Recycling electronics in Montreal



As a web developer, I have come to own a lot of electronics in my life. I feel shame when I think that we were all told to simply throw away what broke in the 90s and 00s.

In 2022, it’s inconceivable to create waste that we know won’t go away. So what are our options?

Reselling or getting credit for a replacement

Obviously, if the item still works, it’s pretty easy to find a buyer through Kijiji, Marketplace, or eBay.

For an old phone or computer, you might be worried about leaving sensitive data on the hard drives if you’re not comfortable with refactoring the drive. That’s why I am happy to see that companies like Apple now offer to take back your electronics with their Trade-In program. Google also offers a similar program for phones only.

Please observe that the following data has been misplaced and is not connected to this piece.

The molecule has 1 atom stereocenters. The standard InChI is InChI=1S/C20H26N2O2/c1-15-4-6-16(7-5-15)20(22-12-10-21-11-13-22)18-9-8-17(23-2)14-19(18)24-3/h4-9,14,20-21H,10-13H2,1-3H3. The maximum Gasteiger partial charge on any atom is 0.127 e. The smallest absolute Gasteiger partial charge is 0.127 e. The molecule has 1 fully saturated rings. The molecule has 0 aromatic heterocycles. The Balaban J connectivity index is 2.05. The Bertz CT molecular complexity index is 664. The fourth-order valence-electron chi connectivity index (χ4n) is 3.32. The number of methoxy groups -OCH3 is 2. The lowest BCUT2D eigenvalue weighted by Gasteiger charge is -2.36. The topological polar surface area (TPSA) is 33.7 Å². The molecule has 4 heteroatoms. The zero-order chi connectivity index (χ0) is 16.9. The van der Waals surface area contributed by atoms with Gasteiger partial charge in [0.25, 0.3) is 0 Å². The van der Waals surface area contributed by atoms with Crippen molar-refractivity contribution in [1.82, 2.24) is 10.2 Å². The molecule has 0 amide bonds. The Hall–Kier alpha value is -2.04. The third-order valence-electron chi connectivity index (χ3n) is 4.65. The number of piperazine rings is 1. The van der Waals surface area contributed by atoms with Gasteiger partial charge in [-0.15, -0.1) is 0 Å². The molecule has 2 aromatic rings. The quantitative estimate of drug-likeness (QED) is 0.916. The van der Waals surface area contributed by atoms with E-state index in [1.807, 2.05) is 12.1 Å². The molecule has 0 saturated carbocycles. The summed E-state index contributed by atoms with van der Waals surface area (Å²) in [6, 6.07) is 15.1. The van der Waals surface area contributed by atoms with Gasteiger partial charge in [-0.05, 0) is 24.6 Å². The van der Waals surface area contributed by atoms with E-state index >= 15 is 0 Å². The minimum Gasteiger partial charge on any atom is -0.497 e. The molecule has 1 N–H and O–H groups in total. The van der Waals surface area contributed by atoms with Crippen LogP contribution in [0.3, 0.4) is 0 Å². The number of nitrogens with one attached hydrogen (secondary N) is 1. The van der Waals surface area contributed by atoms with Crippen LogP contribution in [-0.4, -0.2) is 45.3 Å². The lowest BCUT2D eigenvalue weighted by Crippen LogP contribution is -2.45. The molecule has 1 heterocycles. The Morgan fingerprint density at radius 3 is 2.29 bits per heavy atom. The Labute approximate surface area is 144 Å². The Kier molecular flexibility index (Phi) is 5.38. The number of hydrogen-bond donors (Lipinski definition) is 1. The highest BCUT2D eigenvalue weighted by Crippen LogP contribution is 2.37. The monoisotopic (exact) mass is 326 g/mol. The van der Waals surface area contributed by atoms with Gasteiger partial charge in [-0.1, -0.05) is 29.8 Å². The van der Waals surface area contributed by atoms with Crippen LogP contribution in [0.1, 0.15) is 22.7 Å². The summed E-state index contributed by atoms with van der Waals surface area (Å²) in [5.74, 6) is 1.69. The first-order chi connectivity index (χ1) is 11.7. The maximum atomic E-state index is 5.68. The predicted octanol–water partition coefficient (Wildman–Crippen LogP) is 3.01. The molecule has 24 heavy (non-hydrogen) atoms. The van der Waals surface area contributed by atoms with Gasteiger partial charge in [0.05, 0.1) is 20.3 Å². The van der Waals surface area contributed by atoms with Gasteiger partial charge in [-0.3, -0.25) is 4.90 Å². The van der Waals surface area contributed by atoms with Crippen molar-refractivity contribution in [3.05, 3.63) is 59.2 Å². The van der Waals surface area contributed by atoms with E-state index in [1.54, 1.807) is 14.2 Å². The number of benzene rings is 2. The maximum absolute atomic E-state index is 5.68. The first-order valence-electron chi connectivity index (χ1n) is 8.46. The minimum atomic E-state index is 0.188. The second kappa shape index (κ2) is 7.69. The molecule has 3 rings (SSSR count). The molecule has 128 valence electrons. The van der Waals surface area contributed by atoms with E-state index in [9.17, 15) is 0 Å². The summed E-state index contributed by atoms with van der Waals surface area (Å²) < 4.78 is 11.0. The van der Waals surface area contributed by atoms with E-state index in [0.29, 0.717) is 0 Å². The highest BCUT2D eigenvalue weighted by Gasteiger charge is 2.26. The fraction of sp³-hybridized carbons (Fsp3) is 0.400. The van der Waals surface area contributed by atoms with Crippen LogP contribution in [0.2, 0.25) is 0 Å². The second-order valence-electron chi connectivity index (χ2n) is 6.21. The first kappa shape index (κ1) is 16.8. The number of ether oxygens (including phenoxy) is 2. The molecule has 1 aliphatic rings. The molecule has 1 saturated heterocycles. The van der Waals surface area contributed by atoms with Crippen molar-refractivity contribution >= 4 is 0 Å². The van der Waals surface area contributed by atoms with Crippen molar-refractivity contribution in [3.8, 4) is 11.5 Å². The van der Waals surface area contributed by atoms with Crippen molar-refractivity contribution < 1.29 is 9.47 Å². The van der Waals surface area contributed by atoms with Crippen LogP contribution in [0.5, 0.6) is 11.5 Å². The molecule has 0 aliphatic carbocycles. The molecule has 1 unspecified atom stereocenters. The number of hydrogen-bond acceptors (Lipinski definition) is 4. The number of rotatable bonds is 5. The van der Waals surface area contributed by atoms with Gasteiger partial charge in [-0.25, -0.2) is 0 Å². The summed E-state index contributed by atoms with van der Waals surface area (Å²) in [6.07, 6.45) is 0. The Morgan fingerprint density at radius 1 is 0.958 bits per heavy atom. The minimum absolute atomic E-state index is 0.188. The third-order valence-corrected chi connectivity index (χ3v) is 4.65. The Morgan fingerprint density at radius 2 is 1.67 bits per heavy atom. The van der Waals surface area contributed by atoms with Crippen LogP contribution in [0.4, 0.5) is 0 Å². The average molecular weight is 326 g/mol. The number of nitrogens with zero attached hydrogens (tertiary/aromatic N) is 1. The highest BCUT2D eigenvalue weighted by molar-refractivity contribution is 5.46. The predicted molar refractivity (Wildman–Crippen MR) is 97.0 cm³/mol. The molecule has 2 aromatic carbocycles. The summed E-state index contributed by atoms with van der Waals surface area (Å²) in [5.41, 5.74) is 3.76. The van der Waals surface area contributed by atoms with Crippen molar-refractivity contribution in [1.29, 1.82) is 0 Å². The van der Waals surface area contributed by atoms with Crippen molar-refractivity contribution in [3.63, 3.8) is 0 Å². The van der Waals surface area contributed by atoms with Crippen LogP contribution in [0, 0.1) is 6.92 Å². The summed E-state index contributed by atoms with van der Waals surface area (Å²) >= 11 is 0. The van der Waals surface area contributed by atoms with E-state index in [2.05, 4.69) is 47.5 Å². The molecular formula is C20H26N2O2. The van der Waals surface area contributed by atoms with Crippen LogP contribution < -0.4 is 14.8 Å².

Recycling the parts

If your electronics are too old to find a buyer or get credit back for them, then recycling becomes the last best option.

If they’re small, like a bunch of cables or a computer mouse, there are many drop-off bins across the city including at Jean-Talon metro.

For bigger items, like computers and their peripherals, the simplest option is to head to Best Buy. Bonus: they also take used batteries!

Extra: Water filters

If you live in a neighbourhood with lead in the water, as I do, water filters are necessary. It’s disappointing that the city doesn’t offer any solution for those. For now, here’s what I could find:

Photo by Davide Boscolo on Unsplash

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